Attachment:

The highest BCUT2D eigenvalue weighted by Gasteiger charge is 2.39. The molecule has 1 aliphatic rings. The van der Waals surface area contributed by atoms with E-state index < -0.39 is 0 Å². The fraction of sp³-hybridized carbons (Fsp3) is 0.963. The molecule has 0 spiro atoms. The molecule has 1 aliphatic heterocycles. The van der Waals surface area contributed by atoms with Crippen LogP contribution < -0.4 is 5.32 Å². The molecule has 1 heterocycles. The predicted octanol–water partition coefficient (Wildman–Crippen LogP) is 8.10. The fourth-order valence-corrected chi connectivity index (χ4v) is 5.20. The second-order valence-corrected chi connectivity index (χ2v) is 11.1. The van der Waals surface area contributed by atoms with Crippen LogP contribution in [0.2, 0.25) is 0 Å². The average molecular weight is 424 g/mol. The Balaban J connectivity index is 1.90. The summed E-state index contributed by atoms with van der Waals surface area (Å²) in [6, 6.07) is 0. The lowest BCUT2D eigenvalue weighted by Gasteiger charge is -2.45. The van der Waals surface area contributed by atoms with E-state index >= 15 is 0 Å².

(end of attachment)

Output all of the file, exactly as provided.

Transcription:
The highest BCUT2D eigenvalue weighted by Gasteiger charge is 2.39. The molecule has 1 aliphatic rings. The van der Waals surface area contributed by atoms with E-state index < -0.39 is 0 Å². The fraction of sp³-hybridized carbons (Fsp3) is 0.963. The molecule has 0 spiro atoms. The molecule has 1 aliphatic heterocycles. The van der Waals surface area contributed by atoms with Crippen LogP contribution < -0.4 is 5.32 Å². The molecule has 1 heterocycles. The predicted octanol–water partition coefficient (Wildman–Crippen LogP) is 8.10. The fourth-order valence-corrected chi connectivity index (χ4v) is 5.20. The second-order valence-corrected chi connectivity index (χ2v) is 11.1. The van der Waals surface area contributed by atoms with Crippen LogP contribution in [0.2, 0.25) is 0 Å². The average molecular weight is 424 g/mol. The Balaban J connectivity index is 1.90. The summed E-state index contributed by atoms with van der Waals surface area (Å²) in [6, 6.07) is 0. The lowest BCUT2D eigenvalue weighted by Gasteiger charge is -2.45. The van der Waals surface area contributed by atoms with E-state index >= 15 is 0 Å².